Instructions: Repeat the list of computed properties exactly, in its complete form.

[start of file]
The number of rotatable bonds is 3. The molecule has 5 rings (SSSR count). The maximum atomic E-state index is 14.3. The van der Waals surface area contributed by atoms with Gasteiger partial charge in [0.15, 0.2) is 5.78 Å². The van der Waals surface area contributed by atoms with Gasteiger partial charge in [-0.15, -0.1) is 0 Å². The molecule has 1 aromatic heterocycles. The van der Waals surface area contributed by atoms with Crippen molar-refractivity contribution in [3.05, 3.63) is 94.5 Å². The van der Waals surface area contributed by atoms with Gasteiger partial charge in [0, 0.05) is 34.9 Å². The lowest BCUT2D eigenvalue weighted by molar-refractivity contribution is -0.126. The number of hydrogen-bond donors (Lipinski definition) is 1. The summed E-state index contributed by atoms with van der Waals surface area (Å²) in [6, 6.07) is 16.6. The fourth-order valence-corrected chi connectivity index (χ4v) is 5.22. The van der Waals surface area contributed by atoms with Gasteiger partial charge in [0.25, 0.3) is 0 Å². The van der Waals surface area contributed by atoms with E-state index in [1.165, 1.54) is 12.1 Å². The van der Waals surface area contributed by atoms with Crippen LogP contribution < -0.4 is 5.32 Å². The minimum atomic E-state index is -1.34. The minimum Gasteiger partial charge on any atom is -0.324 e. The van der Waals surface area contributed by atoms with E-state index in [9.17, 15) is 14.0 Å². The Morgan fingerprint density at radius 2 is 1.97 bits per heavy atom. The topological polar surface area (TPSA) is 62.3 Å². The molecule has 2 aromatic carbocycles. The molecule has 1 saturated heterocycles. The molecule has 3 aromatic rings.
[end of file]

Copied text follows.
The number of rotatable bonds is 3. The molecule has 5 rings (SSSR count). The maximum atomic E-state index is 14.3. The van der Waals surface area contributed by atoms with Gasteiger partial charge in [0.15, 0.2) is 5.78 Å². The van der Waals surface area contributed by atoms with Gasteiger partial charge in [-0.15, -0.1) is 0 Å². The molecule has 1 aromatic heterocycles. The van der Waals surface area contributed by atoms with Crippen molar-refractivity contribution in [3.05, 3.63) is 94.5 Å². The van der Waals surface area contributed by atoms with Gasteiger partial charge in [0, 0.05) is 34.9 Å². The lowest BCUT2D eigenvalue weighted by molar-refractivity contribution is -0.126. The number of hydrogen-bond donors (Lipinski definition) is 1. The summed E-state index contributed by atoms with van der Waals surface area (Å²) in [6, 6.07) is 16.6. The fourth-order valence-corrected chi connectivity index (χ4v) is 5.22. The van der Waals surface area contributed by atoms with Gasteiger partial charge in [0.25, 0.3) is 0 Å². The van der Waals surface area contributed by atoms with E-state index in [1.165, 1.54) is 12.1 Å². The van der Waals surface area contributed by atoms with Crippen LogP contribution < -0.4 is 5.32 Å². The minimum atomic E-state index is -1.34. The minimum Gasteiger partial charge on any atom is -0.324 e. The van der Waals surface area contributed by atoms with E-state index in [9.17, 15) is 14.0 Å². The Morgan fingerprint density at radius 2 is 1.97 bits per heavy atom. The topological polar surface area (TPSA) is 62.3 Å². The molecule has 2 aromatic carbocycles. The molecule has 1 saturated heterocycles. The molecule has 3 aromatic rings.